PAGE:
Classic Computer Magazine Archive ANTIC VOL. 4, NO. 12 / APRIL 1986


Three-dimensional ST landscapes

by PATRICK BASS, Antic ST Program Editor

Don't ask me to explain 'em.
   Elsewhere in this issue, Charlie Jackson does a good job of introducing the concept of fractals. But I can move colorful, graphic images around a computer screen. So when Antic decided to cover fractals, I opened my mouth and said, "How about three-dimensional fractals?" All eyes swiveled expectantly in my direction, and I realized I had just volunteered.
   I went off, sat down, scratched my head and began figuring how to use fractal information to create a 3-D effect.
   And that, folks, is what I'm a-gonna pass on to you now...

There is no magic in twisting an object on the video screen. Most of you have plotted dots onscreen in a top-down, left-right pattern, right?
   Using an XY plotting system to get a horizontal line, you keep Y constant, and sweep X from the left to the right edge. If you add or subtract a third value, Z, to the Y component just before you plot the dot along the line- and consider the Z component the altitude-the resulting line will rise and fall as the Z component rises and falls. We may liken this Z line to the ridge-line of a mountain chain.
   To make a diagonal line, each time you step up X, add or subtract a constant amount to Y The result is a line that descends irregularly from upper left to lower right while carrying the Z component along with it.

To simulate the slope of the view, when it comes time to start plotting the next line down, either subtract (to slope left), or add (to slope right) a small constant value to the left edge and the right edge of the display rectangle.
   When we've plotted each dot, drop one dot down and draw a line from there to the bottom of the display, which is a value we have previously selected to cover the deepest possible valley. By drawing from back to front, we don't need to solve the "hidden-line" removal problem encountered when drawing from front to back.
   That's all there is to it. No division or multiplication, just add or subtract every value except where we get the value for the Z (height) component.

Most published fractal images have had color added to them to make the different regions stand out. On the 520ST, we have at least 16 available color values ranging from 0 to 15. If we pass the resulting color number of each XY point to the plotting routine as the Z component, the resulting different "altitudes" in the final image will each be a different color. In each of our images the sea-level, or infinity region, is colored jet black.
   Now let's put all of this together into a program. We will use the Developers (Alcyon) C package, because Hippo-C does not support floating-point math as of this writing. If you have the disk version of Antic, you can port the program (FRACTL3D.PRG) over into your 520ST and run it. (You'll find an ST porting HELP file on side 2 of the monthly disk.) Otherwise type in the program from the listings section.
   Save the program on disk, then compile and assemble it down into a ".o" file. Link and Relmod this ".o" file together with apstart, aesbind, vdibind, osbind, and libf into an executable program, (.pgm).

FRACTL3D is completely mouse-driven and pretty much self-explanatory. It will work in any resolution. You have a choice of creating two-dimensional or three-dimensional fractals in three color palettes and then saving the images to disk as DEGAS picture files.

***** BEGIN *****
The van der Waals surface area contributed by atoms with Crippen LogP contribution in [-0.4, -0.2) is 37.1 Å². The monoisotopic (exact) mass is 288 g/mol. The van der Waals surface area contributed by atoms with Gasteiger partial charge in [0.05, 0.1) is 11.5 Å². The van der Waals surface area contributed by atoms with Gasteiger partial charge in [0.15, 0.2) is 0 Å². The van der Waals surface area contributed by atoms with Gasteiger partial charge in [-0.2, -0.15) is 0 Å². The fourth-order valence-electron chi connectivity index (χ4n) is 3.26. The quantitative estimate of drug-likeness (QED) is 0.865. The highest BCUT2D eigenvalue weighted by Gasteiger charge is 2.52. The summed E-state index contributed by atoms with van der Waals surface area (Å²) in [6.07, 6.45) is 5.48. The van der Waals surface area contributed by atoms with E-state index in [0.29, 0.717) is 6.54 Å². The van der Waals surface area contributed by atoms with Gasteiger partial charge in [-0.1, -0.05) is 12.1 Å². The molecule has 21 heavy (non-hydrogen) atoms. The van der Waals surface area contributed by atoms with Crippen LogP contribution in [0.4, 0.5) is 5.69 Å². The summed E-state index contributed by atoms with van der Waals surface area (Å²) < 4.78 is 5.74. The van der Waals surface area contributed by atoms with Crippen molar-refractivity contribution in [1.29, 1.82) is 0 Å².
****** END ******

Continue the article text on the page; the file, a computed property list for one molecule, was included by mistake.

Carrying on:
After you get through the introductory Alert boxes, you choose your magnification. We're going to work on the familiar Mandlebrot equation for Julia curves.
   Click on the > or < to increase or decrease magnification. You can choose any value. But if you use all the default values the first time through, you are guaranteed to get a good image.
   The next two boxes select the X and Y coordinates of our magnification window. Following that we must choose the vertical offset scale for the Z coordinate. This will be ignored if we later choose a two-dimensional fractal.
   Now we choose between a two or three-dimensional fractal. It may be a good idea to first choose the two-dimensional image, so you can better see the differences in the three-dimensional fractal.
   If you choose a three-dimensional representation, you will next be asked if you want hills or valleys. Finally, choose one of three color palettes and off you go!
   The full fractal will take about 20 minutes to an hour to draw, depending on how much black space (infinity) is in the image. The more black, the longer it will take. You can abort any image in process by pressing and holding either mouse button.
   When the image is complete, a box will appear permitting you to save the picture. Whether or not you choose to save your picture, you are given the choice to start all over again with the original default values.

The only #include file we need here is osbind.h. Below that we have a block of #define statements, which simply cause the compiler to replace the first constant (wherever it sees one) with the second constant. This means, for example, each time the pre-processor finds the string TRUE in the source code it will replace it with the string 1. It is a convention of C to make defines all upper-case.
   The first two declaration lines save space for the in and out arrays. (See sidebar on BASIC VDI calls). Then the rest of the integers are declared-including three color palettes, Earth, Wind and Fire. The char declarations include all the alert box strings, and the path and filenames.
   Note: Although our published listing of alert() breaks at the word "written," you should type the entire alert string on a single line without a carriage return.
   Next is the required C function, main(). This is a very short one, unlike our previous programs, and merely does exactly what it says. First, initialize(), then, do (draw fractal) while (not finished). And when finished, terminate() the program.